RogerEbert.com: “A House Made Of Candy: On Despicable Me 2, slapstick and single parenthood” by Matt Zoller Seitz
As noted frequently at the time of his death, there will never be another Roger Ebert. But Ebert’s website, RogerEbert.com, remains a home for fine writing in the spirit of Ebert’s work. Much of that credit should go to Matt Zoller Seitz, the site’s editor-in-chief (who also has another high-profile job as New York magazine’s TV critic). Seitz’s pieces are always must-reads, and this appreciation of the Despicable Me series’ low-key charms is a typically graceful mix of criticism and personal essay that homes in on what Seitz feels is a particular strength of the film: its portrayal of the frustrations and anxieties of single fatherhood.
ThinkProgress and RogerEbert.com: “This Is The End And How To Handle A Rape Joke Effectively” and “War Machines: Summer Blockbusters, Drones, And The Future Of The Action Hero In The Age Of Robot Warfare” by Alyssa Rosenberg
As a culture blogger for ThinkProgress, Alyssa Rosenberg writes some of the smartest and most varied political and cultural commentary around, and she wrote two strong film-related articles in the last week. After finally catching This Is The End over the weekend, Rosenberg dove into the highly sensitive issue of rape jokes, which has become a flashpoint recently between feminist writers like Lindy West and stand-up comedians. Rosenberg credits the “surprisingly effective” rape joke in This Is The End for focusing on the misunderstanding between a group of men trying to respect a female refugee (Emma Watson), her likely feelings of vulnerability, and the threat they inadvertently become to her. And in the RogerEbert.com piece, Rosenberg finds the connections between several of this summer’s blockbusters as they insert themselves into the national conversation about drones and other forms of machine warfare.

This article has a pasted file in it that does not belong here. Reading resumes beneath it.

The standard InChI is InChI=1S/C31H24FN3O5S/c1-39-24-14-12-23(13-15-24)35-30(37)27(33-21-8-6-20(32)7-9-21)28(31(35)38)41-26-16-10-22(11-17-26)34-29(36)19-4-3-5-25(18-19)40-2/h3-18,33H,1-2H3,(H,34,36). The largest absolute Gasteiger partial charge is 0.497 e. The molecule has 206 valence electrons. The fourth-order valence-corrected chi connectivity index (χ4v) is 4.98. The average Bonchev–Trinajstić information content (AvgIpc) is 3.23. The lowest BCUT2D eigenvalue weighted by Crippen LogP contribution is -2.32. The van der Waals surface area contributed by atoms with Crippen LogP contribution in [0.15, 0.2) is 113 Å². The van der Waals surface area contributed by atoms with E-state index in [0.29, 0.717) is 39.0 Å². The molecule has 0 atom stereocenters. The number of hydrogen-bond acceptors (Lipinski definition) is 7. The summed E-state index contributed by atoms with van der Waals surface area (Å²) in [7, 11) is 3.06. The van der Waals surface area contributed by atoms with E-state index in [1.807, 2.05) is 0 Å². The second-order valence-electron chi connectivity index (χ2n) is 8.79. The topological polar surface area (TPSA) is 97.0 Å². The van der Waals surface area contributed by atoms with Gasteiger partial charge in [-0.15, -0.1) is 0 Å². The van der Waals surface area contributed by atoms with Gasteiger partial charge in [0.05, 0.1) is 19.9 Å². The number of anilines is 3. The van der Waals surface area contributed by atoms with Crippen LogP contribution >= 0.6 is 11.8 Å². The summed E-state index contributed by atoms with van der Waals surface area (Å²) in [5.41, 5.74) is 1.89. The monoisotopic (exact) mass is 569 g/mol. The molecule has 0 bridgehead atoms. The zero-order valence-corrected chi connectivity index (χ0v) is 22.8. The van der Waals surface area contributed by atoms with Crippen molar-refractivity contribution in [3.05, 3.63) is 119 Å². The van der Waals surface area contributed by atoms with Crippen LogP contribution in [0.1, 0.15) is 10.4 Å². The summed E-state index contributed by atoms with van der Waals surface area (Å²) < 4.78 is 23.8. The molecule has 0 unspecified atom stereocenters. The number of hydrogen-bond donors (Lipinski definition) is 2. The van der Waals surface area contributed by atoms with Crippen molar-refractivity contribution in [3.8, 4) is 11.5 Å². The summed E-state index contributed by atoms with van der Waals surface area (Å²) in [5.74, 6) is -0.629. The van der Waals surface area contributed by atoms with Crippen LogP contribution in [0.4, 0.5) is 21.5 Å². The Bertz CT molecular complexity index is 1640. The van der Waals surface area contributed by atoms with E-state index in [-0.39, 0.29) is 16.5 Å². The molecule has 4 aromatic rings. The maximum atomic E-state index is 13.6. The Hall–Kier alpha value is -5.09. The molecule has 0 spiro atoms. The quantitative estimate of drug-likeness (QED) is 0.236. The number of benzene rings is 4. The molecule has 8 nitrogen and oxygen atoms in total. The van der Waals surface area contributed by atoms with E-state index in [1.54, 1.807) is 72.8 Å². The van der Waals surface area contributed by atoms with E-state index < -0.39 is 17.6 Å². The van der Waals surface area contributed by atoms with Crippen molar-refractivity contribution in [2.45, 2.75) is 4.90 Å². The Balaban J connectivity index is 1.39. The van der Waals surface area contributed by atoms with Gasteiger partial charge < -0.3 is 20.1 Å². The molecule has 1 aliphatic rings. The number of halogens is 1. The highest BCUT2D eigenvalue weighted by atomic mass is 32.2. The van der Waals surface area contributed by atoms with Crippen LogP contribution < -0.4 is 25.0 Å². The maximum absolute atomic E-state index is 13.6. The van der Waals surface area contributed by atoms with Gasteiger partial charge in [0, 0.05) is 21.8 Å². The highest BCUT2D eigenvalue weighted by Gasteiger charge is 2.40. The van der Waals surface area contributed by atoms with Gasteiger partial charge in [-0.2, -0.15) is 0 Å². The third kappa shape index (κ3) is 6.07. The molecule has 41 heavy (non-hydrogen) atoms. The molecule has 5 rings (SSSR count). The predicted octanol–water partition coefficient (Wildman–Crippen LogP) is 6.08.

Indiewire: “Does It Matter If Women Make Superhero Movies?” by Sam Adams
In the week since replacing Dissolve news editor Matt Singer as editor of the Criticwire blog, Sam Adams (who will be contributing to The Dissolve regularly, too) has picked up where Singer left off with thoughtful, provocative articles about the issues critics are talking about. Pushing back against Susan Wloszczyna’s piece on RogerEbert.com arguing that more women should be hired to direct superhero movies, Adams questions whether “simply substituting a woman at the top of the pyramid will effect real change in the movie industry,” and scoffs at whether the specific directors mentioned (Sarah Polley, Sofia Coppola, Jane Campion, Kasi Lemmons, and Lynne Ramsay among them) would have any interest in superheroes anyway. They all have more artistically ambitious films on the docket.
Slate: “Why Did You Want To Film That?” by Jack Hamilton
The Rolling Stones commissioned photographer Robert Frank to document the band’s 1972 tour, then decided that, given the debauchery he saw, maybe they’d be better off not releasing it. No matter how easy it’s gotten to see via bootleg or online streams, the resulting film, Cocksucker Blues, still has the aura of rumor and legend about it, in part because it can only be legally shown in Frank’s presence (he’s 88 years old now, by the way), or with the band’s express permission. Hamilton’s piece takes a look at it both as a film and as a piece of the Stones story, appreciating it as “a ragged travelogue of debauchery and despair, a work that pulled back the curtain on the Stones’ sex-drugs-and-rock-’n’-roll image to reveal a gaping wound.”